Key Facts

  • Mortar bees are harmless; they are not aggressive and will not attack.
  • They include the wool-carder bee, the mining bee, the hairy-footed flower-bee, the leafcutter bee and the red mason bee.

Yellow Jackets (Social Wasp)



  • Worker – 1.2cm long.
  • Queen – 1.9cm long.
  • Alternating black and yellow bands.
  • Two sets of wings.
  • Narrow waist.
  • Lance-like stinger.


  • Annual colonies.
  • Queen begins to nest in Spring.
  • Aggressive numbers in late Summer.
  • Colonies begin to decline by Autumn.
  • Only inseminated Queens nest over Winter.


  • Feeding – at certain times of the year feed on insects including caterpillars / harmful flies, as colonies increase they are attracted to food consumed by humans.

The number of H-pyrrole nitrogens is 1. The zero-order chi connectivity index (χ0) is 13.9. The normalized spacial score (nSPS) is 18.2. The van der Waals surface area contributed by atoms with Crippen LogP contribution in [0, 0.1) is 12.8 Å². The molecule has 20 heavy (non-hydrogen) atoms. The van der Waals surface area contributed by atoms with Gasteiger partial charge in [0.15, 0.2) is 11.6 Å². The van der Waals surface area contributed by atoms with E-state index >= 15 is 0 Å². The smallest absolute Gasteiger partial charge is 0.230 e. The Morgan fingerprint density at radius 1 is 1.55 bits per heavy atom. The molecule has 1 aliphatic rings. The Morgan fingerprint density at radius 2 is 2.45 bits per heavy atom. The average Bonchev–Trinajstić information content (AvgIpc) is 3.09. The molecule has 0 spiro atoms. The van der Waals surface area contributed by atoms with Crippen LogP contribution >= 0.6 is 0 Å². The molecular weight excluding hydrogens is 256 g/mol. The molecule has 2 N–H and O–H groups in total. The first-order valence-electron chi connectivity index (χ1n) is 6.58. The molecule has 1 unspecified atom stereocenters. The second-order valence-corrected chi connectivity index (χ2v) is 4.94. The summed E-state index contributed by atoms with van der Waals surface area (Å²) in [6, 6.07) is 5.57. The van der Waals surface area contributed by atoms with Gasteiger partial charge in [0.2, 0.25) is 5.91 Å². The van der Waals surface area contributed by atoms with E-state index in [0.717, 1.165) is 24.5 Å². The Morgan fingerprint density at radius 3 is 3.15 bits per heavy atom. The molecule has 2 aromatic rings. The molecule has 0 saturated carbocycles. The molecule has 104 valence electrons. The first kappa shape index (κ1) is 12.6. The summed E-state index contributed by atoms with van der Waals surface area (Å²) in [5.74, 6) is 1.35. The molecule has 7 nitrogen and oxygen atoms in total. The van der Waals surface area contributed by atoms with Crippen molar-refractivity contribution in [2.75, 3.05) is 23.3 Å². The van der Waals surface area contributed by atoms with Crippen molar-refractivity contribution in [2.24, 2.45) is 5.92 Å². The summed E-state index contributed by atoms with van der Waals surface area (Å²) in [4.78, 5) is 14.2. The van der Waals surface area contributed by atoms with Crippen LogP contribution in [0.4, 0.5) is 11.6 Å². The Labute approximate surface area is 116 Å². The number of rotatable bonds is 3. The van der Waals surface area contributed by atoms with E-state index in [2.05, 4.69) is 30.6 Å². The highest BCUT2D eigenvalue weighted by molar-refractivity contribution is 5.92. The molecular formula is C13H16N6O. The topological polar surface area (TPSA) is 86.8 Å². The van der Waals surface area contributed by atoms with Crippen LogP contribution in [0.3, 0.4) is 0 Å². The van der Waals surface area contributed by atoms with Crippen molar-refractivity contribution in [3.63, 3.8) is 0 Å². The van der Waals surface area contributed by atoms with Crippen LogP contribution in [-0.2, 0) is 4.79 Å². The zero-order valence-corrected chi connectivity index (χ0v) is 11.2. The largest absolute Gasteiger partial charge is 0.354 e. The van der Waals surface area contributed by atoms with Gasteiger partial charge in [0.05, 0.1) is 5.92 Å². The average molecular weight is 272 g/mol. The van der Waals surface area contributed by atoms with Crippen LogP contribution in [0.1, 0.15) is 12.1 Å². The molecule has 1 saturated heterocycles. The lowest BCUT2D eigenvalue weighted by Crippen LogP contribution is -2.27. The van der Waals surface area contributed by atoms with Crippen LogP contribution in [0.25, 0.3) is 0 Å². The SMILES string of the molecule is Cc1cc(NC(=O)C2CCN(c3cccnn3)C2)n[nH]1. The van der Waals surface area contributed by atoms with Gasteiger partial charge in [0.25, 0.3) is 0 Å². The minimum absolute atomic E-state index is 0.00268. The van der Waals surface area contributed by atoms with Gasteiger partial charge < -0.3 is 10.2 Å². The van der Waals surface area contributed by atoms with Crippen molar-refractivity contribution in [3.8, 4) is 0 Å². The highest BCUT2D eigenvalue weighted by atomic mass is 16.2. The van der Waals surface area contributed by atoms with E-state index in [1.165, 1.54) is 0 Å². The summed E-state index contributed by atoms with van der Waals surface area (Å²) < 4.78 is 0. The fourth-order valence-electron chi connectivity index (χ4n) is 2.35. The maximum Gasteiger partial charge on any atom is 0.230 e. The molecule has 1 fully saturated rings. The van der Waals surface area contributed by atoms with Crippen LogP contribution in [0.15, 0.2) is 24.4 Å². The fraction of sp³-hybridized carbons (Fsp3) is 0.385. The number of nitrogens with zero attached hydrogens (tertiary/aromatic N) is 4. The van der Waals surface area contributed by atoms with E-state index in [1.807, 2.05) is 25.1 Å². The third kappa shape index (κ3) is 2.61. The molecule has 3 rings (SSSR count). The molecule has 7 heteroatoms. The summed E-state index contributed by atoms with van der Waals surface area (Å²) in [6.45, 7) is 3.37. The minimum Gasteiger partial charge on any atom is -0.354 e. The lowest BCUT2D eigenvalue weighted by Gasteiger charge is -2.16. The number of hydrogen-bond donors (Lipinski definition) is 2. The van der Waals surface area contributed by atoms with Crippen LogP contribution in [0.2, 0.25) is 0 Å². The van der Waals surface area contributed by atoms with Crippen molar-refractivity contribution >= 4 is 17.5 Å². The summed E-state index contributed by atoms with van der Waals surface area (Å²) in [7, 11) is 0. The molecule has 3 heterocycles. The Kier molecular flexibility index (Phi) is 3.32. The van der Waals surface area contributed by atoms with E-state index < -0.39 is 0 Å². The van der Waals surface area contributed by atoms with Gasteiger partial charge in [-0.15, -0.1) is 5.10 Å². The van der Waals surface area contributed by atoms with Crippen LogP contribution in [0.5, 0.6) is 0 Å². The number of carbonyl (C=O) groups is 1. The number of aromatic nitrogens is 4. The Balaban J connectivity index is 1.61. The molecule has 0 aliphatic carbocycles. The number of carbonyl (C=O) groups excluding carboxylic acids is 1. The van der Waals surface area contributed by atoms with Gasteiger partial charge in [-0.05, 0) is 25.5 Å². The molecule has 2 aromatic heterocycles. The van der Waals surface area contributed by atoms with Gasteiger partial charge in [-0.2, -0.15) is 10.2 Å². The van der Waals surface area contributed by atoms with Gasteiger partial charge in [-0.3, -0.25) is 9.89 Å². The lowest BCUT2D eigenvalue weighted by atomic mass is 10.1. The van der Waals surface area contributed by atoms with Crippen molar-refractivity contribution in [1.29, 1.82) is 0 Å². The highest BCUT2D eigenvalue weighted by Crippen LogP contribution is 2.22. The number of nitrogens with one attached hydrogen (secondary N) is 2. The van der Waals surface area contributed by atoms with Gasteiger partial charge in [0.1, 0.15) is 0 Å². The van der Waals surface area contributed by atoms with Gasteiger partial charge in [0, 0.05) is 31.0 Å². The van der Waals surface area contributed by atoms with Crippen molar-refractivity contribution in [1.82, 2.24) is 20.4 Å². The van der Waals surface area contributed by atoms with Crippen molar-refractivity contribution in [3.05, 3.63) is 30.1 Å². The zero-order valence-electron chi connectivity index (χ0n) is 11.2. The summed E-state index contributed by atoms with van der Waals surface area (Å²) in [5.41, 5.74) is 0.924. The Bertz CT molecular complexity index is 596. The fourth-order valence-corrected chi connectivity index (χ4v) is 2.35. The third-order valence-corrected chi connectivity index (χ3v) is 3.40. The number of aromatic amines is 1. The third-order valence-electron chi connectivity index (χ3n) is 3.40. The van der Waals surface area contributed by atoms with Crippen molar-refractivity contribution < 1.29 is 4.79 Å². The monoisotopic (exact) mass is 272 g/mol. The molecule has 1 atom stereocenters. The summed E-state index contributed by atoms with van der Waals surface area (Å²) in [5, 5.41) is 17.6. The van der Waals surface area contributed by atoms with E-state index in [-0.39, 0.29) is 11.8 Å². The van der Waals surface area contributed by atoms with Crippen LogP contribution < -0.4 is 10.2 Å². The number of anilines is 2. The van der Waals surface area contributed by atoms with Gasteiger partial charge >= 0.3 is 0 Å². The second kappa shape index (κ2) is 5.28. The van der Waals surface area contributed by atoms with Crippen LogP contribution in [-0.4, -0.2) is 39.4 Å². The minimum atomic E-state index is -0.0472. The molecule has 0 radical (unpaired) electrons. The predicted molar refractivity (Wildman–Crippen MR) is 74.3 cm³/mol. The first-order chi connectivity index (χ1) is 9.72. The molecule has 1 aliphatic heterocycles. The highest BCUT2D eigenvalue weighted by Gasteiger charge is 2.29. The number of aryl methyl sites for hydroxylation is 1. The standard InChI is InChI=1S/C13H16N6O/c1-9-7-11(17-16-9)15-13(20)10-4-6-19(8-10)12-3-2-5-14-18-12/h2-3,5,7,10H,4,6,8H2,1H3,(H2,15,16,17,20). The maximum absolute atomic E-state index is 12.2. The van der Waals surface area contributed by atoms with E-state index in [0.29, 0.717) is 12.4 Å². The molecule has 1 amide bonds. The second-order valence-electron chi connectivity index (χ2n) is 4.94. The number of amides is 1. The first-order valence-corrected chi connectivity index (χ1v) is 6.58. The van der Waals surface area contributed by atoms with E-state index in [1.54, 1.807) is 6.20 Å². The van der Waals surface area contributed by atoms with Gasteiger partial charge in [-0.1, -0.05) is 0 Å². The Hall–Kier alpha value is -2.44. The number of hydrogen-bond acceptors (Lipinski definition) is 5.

• Sting – sting repeatedly, will sting if provoked with symptoms range from swelling to life-threatening allergic shock.
  • Visibility – visible during the day as they don’t see well at night.
  • Nesting – in trees / shrubs, or internally in attics, hollow walls/ flooring, sheds, under porches/eaves of buildings.

Carpenter Bees

(Xylocopa virginica)


  • 1.9 – 2.5cm long.
  • Female faces are black, male faces are yellow.
  • Bright yellow, orange or white hairs on the thorax.
  • No hair on abdomen.
  • Females have a stinger, males do not.


  • Tunnel into wood to lay eggs.
  • Life cycle from egg – larva – pupa – adult takes approximately seven weeks.
  • Larva is large and noisy.
  • New adults emerge from the nest late August.


  • Sting – Only sting if provoked.
  • Visibility – Late-spring to mid-July.
  • Nesting – Bare, untreated softwoods are preferred, including redwood, cedar, cypress and pine. Old nests are used year after year.
  • Location – Nests can be found in eaves, window trims, facia boards, siding, decks and outdoor furniture.
  • Feeding – flowers that contain pollen, eg Bradfords, Daffodils, Pansies. Pollen stored in abandoned tunnels for overwintering.